Monthly Archives: December 2011

CHS Blog: Manhunt locks down area around Lowell Elementary

Capitol Hill Seattle has all the details ont the lockdown of Lowell Elementary, 1058 E. Mercer, this afternoon (Wednesday, Dec. 14).

From CHS’ report:

Seattle Police swarmed the blocks around Capitol Hill’s Lowell Elementary and locked down the school Wednesday afternoon after a parent escorting his child on a field trip recognized a wanted fugitive on the outing.

The suspect, Donald Vasser, 39, fled after police were called. SPD says he turned himself in to the King County Jail shortly before 6 p.m.. 

According to a press release from the school district:

Students were allowed to leave the school after being escorted onto buses, or if they were picked up by their parents, but the remaining students stayed at the school under lockdown until police determined the suspect was no longer in the area. At that point, after roughly 90 minutes, the lockdown on the school was lifted and students were allowed to leave.

Parent volunteers at Seattle schools are supposed to be subject to a criminal background check, but the district’s press release said that, due to a miscommunication, that wasn’t done in this case.

UPDATE: This post has been changed since it was first published to include information that Donald Vasser has turned himself in to authorities.

Eastlake police reports include several burglaries & disturbances

Seattle Police reports for Eastlake this week include several burglaries and disturbances:

  • Dec. 6: Burglary, residential, 2600 block of Eastlake Ave. E., 11:18 p.m.: This home was entered sometime between 3 and 6 p.m. Numerous items were taken. A bag containing a crowbar and wire cutters was found in the living room.
  • Dec. 6: Theft, miscellaneous, 2200 block of Eastlake E., 11:28 p.m.
  • Dec. 7: Liquor violation, 2300 block of Minor E., 2:06 a.m.
  • Dec. 7: Burglary, residential, 2000 block of Yale E., 3:05 p.m. Tools belonging to contractors were missing from a tool shed inside the building. The shed could only be accessed by key-holding residents in the building. There was no sign of forced entry.
  • Dec. 7: Auto theft, 2600 block of Eastlake Ave. E., 10:30 p.m.
  • Dec. 8: Burglary, residential, 2900 block of Fairview Ave. E., 6:59 p.m.: An unknown suspect entered a residence in the 2900 block of Fairview E. between Dec. 6 and Dec. 8 by prying open a back door. The suspect stole two computers, jewelry and alcohol. Fingerprints were taken from liquor bottles that may have been handled by the burglar.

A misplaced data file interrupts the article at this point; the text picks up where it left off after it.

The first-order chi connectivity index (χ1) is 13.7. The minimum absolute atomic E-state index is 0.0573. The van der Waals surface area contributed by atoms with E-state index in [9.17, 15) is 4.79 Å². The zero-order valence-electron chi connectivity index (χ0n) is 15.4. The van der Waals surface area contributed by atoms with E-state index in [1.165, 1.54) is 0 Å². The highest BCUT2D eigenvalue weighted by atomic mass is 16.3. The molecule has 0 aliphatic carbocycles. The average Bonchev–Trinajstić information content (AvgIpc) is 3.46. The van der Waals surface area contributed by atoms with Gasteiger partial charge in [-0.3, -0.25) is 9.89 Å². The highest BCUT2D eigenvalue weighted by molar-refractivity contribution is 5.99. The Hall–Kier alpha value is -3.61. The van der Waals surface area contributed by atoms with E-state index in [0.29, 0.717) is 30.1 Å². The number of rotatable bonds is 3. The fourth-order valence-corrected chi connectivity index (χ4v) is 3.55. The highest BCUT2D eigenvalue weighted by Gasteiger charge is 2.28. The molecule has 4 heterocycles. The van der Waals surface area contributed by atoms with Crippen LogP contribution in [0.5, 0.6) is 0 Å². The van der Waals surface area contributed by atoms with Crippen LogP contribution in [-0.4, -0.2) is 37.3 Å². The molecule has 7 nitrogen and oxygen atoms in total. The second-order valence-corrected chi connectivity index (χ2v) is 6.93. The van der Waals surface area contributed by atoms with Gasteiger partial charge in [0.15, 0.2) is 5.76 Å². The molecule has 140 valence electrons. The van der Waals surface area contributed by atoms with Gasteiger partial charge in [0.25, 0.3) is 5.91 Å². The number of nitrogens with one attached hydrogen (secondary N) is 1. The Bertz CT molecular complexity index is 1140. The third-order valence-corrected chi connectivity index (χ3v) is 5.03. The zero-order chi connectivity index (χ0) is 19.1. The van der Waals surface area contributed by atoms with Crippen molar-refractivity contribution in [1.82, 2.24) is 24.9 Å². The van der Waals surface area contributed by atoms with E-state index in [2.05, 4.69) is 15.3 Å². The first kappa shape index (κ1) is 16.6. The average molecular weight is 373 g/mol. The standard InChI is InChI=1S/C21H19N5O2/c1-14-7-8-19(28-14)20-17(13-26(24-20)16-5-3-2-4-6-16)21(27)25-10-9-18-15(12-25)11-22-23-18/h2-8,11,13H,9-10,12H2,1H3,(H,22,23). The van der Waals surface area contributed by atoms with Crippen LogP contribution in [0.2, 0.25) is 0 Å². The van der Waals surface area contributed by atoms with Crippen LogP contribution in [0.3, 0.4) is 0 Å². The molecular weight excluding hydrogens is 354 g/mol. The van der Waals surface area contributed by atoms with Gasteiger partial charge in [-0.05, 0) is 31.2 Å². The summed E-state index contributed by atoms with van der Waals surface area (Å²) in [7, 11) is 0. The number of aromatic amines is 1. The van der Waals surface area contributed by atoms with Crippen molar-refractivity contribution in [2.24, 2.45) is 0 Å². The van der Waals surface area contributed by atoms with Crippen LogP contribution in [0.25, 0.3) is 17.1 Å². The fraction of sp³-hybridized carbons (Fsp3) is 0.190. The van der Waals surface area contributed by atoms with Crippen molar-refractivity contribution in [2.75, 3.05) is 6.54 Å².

• Dec. 9: Disturbance, 1100 block of Fairview N., 8:57 a.m.
  • Dec. 9: Car fire, Eastlake E. and Harvard E., 5:02 p.m.
  • Dec. 10: Accident investigation, Fuhrman E. and Eastlake E., 1:18 a.m.
  • Dec. 10: Noise disturbances, 2500 block of Yale E., 3:04 a.m.
  • Dec. 10: Disturbance, Eastlake E. and E. Lynn, 11:01 p.m.
  • Dec. 11: Property damage, 2300 block of Franklin E., 12:30 a.m.
  • Dec. 11: Car prowl, 3100 block of Portage Bay Pl. E., 1:51 p.m.
  • Dec. 11: Car prowl, 2300 block of Franklin E., 5:55 p.m.
  • Dec. 11: Theft, miscellaneous, E. Louisa and Franklin E., 6:39 p.m.
  • Dec. 11: Disturbance, Eastlake E. and Portage Pl. E., 11:46 p.m.
  • Dec. 12: Disturbance, 1900 block of Eastlake E., 3:19 a.m.
  • Dec. 13: Disturbance, 2400 block of Boylston E., 3:07 a.m.
  • Dec. 13: Burglary, commercial, 1100 block of Eastlake E., 11:45 a.m.

See the map at

Police investigate human remains found in Eastlake

Investigators from the Seattle Police Department and the King County Medical Examiner are investigating human remains found in the 3100 block of Fairview Ave. E. in Eastlake.

The Seattle Police Department says that at approximately 9:55 a.m. Saturday morning, people conducting a census of the homeless found what appeared to be a decomposing human leg bone on a wooded hillside on the east side of Fairview. The site is adjacent to the I-5 Ship Canal Bridge.